“I speak English well,” repeated first-year “Freedom Songs” performer Maria Martinez in a spoken-word poem about the judgment and biases imposed upon people of color, and the personal strength that can be drawn on to overcome that kind of systematic oppression.
The poem was one of two spoken-word performances that were interspersed among the otherwise musical program of “Freedom Songs,” an annual event organized by a team students and performers with the goal of complicating our collective understanding of freedom.
This year’s performances, occurring on Friday, Nov. 8, and Saturday, Nov. 9, centered around the theme of Hope and Healing — particularly how these processes are fragmented, incomplete and ongoing. The concert featured a capella performances by student clubs such as the T-Tones, Schwa and Sirens of Swank, traditional and culturally-inspired dancing, as well as a Mongolian violin solo by junior creative director Nadia Ganjoloo.
Many performances featured video accompaniments that translated the lyrics into English or otherwise contextualized the complicated history of resistance and refusal as it pertains to minority rights.
“[It’s an issue of] communication: how I want freedom versus how [existing institutions are providing it],” said junior Erin Zheng, music director of the performance.
For the Freedom Singers, true freedom is that which is self-exercised through creativity and performance; it must be actively enacted.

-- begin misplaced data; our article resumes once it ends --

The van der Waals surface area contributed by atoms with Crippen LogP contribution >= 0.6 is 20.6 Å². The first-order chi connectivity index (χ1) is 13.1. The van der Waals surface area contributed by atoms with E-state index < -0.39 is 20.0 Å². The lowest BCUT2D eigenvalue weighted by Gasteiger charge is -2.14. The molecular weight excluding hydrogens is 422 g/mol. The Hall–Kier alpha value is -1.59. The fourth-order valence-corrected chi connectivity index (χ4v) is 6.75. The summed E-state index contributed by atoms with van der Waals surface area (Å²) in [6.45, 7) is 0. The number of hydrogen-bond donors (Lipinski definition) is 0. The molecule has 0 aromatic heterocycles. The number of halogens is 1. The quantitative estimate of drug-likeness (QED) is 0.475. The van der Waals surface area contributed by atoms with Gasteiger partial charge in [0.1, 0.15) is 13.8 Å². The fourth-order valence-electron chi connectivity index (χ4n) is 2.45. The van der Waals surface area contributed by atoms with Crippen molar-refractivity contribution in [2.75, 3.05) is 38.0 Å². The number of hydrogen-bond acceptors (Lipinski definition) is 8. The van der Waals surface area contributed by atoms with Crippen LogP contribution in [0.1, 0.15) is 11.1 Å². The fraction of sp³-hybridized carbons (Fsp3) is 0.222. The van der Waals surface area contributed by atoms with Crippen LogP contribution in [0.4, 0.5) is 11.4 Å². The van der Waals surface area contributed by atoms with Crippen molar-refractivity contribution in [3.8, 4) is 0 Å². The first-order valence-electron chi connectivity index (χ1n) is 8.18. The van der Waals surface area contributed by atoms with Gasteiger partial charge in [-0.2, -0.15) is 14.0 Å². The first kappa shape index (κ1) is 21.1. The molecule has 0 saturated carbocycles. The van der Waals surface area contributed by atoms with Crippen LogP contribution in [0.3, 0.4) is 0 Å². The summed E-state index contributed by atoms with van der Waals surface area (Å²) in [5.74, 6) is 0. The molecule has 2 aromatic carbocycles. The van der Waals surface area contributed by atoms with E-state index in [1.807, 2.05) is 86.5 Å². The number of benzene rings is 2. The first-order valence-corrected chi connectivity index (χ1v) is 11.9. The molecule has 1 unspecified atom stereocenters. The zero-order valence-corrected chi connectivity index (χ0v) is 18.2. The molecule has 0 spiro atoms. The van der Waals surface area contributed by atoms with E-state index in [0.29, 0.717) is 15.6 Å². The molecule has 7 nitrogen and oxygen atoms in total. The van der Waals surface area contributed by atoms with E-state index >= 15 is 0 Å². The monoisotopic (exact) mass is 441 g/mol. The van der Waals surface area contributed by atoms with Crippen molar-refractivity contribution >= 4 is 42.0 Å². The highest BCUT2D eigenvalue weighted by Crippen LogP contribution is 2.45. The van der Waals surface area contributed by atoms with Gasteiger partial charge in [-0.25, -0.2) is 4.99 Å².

“You can’t portray everything about you in one piece of art… You can [only] portray parts of yourself,” Ganjoloo said. “It leaves space for other people to put other pieces [into the puzzle].”
This fragmented approach to art and politics is also conveyed through the multimedia approach of “Freedom Songs.” Student leaders collaborated with Stevens Gallery curator sophomore Em Perry in the curation of a gallery for the performance, which was displayed in the lobby of Harper Joy the night of the concert.
Another example of the multimedia approach of “Freedom Songs” is its accompanying zine, edited by junior Indira Dahlstrom, which accepted various written and visual submissions on the topic of Hope of Healing, including a poem by Dean of Students Kazi Joshua entitled, “Prisoner of Hope”.